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Political Vine: The Insider's Source on Georgia Politics

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Debt Limit: Let The People Decide

by Randy Evans

J. Randolph Evans
Column No. 1077 (7/15/11)

The federal debt is over $14 TRILLION. How big is it?

$14 TRILLION.

To just count to $14 trillion, like 1, 2, 3, and so on, would take 448,000 years.

$14 TRILLION.

That is over $46,000 for every person in the United States (which is as much as the average person working actually makes in an entire year –
$46,326); for a family of four, it is $186,648 (which is over 2 times what the average family makes – $67,348).

$14 TRILLION.

If one dollar bills are laid end to end, $14 trillion would extend from the earth to the moon and back again 2,800 times or if just stacked, almost one million miles.

$14 TRILLION.

To pay it back in one year would require $38,356,164,383 (that is $38 BILLION+) per day; of course, that is not going to happen. To pay it back in 10 years would take $3,835,616,438 ($3 BILLION+) per day; that is not even going to happen.

$14 TRILLION.

That is $35 for every tree on the Earth (400 billion trees) – rather have the trees.

$14 TRILLION.

That is almost $36 for every star in the Milky Way – rather have the stars.

$14 TRILLION.

That is over $2,000 for every person on the planet (6.93 billion people.)

$14 TRILLION.

Bill Gates would have to pay his entire fortune ($54 billion) to the federal government and earn it again 259 times to pay it off.

$14 TRILLION.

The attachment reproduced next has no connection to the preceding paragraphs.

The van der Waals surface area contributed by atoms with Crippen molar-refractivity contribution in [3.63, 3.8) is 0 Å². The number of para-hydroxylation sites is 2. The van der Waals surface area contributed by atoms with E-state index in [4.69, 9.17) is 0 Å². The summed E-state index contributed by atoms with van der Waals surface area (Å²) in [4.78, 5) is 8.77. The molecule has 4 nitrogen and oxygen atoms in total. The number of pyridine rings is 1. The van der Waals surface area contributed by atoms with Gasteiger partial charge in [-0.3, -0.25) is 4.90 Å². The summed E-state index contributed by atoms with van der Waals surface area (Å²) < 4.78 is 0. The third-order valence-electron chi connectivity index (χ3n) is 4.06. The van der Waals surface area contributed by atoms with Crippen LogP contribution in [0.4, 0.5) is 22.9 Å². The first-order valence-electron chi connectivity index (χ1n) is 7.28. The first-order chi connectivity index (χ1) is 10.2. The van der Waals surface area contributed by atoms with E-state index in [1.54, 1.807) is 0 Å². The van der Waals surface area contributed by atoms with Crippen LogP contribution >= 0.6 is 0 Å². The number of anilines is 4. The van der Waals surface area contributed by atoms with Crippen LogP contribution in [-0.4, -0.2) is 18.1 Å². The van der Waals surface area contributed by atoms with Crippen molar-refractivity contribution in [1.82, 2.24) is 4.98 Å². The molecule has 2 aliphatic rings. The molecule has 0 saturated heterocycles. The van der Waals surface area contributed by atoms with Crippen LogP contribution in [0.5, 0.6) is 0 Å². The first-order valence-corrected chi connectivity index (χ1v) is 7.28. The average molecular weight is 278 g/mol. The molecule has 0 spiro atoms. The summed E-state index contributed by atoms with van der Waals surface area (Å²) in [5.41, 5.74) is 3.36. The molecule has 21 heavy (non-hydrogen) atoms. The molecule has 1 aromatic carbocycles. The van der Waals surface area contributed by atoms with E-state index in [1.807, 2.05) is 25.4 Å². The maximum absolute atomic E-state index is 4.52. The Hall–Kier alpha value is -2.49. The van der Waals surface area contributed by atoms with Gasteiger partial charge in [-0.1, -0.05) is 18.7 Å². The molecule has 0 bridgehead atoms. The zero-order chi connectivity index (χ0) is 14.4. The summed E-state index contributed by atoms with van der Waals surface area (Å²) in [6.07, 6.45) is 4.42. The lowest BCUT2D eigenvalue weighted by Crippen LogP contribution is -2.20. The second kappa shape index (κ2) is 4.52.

It would take virtually the entire Gross Domestic Product (the value of everything produced in a year) of the United States ($14.119 trillion in 2009, which is estimated to be around $15 trillion in 2011) to pay it off.

$14 TRILLION.

In order to borrow that much money, a person would have to start borrowing $1 million per day, every day, for the next 38,356 years.

$14 TRILLION.

That is $1,806,451 for each wage earner in the United States (there are approximately 7,750,000 wage earners). At an annual average wage of $43,326, it would take 100% of their pay for over 41 years to pay their $1,806,451.

Get it? Biggggggggggggggggggggggggggggg problem!

So, has the United States borrowed enough?

Well, the folks in Washington, D.C. want to borrow more. Consider this: just the interest on this debt is now over $3.5 trillion or over $11,000 per person, and that number keeps growing.

So, the final countdown begins toward the day – August 2, 2011 – when the United States government reaches its debt limit. What happens if the Congress does not increase the debt limit? Then the government cannot borrow more money. So what is the problem with that?

Well, without more borrowed money (beyond the over $14 TRILLION it has already borrowed), the government will not have enough money to pay all of its bills. This does not mean the government will have no money. It still gets what it collects in taxes.

In fact, in August, the federal government will collect approximately $172 billion. The problem is that the federal government’s bills for August (money it has already spent) will be approximately $307 billion.